APPLE VALLEY – A head-on collision Friday afternoon in Apple Valley left eight people injured, two of them in critical condition.
The accident happened a little before 2 p.m. near milepost 5 at the intersection of state Route 59 and 1600 East.
The accident occurred when a Toyota Tundra pickup truck came over a ridge too fast and didn’t see two stopped cars, Utah Highway Patrol Sgt. Danny Ferguson said.
A westbound gray passenger car was stopped to make a left turn onto 1600 East, Ferguson said. Two cars were stopped behind the turning car – a silver Toyota and a white Chrysler. The gray passenger car made the left-turn safely.
At that time, a red Toyota Tundra pickup truck westbound came up too fast behind the cars, Ferguson said. In trying to avoid a rear-end collision the Toyota Tundra clipped the white Chrysler in the left rear side as it turned out around the stopped cars into the eastbound lanes, and hit an eastbound Ford F-150 pickup truck almost head-on. The impact pushed the Toyota Tundra back into the westbound lanes striking the silver Toyota car.
“Right now we’re going off the assumption — which is a pretty good assumption — that the Toyota Tundra caused all of this,” Ferguson said. “I think what you’ve got is possibly speed, too fast, just improper lookout, because he was going around these other cars, he couldn’t stop behind them so he had to go around them, so this is the aftermath of it.”
One of the occupants of the Toyota Tundra had to be transported by Life Flight helicopter to Dixie Regional Medical Center in St. George.
Six ambulances were called out to transport the other seven people injured in the incident. Everyone in the white Chrysler was transported by ambulance, and the occupants of both trucks were transported by ambulance as well.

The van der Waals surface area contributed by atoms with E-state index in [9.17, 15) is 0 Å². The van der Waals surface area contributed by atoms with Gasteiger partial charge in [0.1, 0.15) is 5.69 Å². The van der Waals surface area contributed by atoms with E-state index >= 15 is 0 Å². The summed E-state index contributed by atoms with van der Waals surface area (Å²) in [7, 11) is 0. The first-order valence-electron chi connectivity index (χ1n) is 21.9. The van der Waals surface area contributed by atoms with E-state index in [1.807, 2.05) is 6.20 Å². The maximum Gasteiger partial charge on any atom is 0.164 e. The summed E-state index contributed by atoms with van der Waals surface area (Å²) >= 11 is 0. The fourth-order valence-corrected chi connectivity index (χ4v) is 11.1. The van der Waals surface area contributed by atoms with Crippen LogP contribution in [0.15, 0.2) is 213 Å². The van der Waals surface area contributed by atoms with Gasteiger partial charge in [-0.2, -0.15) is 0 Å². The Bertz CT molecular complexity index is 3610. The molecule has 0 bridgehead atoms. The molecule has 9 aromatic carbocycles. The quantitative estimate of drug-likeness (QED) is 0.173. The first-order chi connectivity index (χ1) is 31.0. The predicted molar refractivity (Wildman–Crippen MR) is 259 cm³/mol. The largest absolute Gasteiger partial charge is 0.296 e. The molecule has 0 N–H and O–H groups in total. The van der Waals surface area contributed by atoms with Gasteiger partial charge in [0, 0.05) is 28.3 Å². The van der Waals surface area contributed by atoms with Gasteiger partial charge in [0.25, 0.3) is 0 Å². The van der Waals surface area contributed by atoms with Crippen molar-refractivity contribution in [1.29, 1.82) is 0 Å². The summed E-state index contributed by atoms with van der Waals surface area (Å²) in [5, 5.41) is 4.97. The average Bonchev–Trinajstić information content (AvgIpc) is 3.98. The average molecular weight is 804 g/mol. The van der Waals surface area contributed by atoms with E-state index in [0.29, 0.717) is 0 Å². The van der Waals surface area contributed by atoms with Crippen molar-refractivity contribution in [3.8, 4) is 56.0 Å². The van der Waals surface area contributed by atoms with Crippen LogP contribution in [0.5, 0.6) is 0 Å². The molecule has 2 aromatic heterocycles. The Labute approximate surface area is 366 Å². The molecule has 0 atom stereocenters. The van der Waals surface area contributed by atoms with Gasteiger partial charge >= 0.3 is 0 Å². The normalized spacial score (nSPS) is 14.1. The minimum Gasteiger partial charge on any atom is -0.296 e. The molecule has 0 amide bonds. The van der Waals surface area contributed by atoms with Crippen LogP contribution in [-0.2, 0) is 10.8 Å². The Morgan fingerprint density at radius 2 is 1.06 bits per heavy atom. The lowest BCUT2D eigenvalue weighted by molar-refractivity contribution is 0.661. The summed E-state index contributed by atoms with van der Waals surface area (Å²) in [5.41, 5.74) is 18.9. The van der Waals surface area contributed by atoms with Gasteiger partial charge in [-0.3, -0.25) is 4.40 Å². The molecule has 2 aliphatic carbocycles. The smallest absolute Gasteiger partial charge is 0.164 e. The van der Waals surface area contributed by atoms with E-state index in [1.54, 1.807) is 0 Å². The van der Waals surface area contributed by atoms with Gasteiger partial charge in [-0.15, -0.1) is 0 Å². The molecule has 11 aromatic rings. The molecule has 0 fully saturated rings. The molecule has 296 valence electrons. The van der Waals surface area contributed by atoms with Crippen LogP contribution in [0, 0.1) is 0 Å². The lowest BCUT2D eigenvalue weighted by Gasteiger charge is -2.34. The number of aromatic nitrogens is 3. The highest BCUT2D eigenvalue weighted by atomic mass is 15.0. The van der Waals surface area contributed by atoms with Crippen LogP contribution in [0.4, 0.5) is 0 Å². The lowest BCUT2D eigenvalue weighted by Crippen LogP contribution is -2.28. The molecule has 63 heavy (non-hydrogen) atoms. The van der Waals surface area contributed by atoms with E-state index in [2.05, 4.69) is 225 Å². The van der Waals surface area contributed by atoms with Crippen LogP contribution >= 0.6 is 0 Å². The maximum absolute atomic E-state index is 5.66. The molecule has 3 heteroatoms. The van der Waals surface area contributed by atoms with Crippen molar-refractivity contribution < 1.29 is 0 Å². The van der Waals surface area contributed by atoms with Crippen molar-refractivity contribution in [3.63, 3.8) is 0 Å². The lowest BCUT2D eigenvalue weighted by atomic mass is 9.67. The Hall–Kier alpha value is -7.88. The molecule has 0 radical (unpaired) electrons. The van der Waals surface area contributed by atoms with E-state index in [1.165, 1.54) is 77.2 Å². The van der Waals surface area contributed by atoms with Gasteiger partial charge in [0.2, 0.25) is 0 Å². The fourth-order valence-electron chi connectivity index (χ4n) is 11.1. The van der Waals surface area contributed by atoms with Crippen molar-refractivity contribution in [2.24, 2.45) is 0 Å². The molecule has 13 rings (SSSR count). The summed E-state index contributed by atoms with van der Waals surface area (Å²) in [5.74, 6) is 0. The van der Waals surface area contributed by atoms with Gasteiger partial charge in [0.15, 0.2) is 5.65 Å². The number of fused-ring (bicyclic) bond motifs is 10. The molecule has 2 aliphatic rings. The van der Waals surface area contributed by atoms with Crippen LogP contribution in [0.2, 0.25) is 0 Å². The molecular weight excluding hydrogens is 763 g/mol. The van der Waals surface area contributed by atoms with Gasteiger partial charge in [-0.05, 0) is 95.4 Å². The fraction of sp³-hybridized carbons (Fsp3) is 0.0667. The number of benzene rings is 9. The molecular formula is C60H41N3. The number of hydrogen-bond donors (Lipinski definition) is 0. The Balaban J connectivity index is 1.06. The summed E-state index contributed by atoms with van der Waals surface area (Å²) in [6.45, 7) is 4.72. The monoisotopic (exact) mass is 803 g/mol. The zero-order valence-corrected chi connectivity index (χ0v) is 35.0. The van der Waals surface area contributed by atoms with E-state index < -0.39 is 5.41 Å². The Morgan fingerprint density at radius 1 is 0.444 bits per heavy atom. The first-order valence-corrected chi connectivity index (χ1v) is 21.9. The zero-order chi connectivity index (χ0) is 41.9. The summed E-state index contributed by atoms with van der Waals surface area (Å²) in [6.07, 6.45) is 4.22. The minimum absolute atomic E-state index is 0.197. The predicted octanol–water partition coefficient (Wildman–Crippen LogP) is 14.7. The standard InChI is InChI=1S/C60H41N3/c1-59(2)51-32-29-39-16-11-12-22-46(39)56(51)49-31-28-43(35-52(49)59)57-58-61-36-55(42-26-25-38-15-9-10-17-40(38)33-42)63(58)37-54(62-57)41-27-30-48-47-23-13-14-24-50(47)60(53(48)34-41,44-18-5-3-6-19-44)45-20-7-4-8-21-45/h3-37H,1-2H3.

Traffic was stopped in both directions for over an hour while the injured were removed and cleanup of the wreck took place.
“Granted, this is a 65-mph road,” Ferguson said, “but that does not mean that you can always go 65 mph.”
Ferguson was critical of bystanders looking on at the scene of the accident.
“When I got here, we had three fire trucks, several ambulances, obviously … what really concerns me is we had so many bystanders walking in our scene,” Ferguson said. “I know most of them appeared like they were Hildale or Colorado City (people).”
Ferguson said he didn’t have a problem with the emergency responders being on scene.
“We had so many people milling about,” he said. “People don’t understand that if somebody dies in this accident … it’s a full-fledged crime scene, and we can’t have people coming in, kicking debris, spitting in places, moving stuff around, taking stuff out of the cars.”
Ferguson said he got a little irate with some of the people doing those things — and he makes no apologies for it.
“You don’t walk through an accident scene,” Ferguson said.
This report is based on preliminary information provided by law enforcement or other emergency responders and may not contain the full scope of findings.
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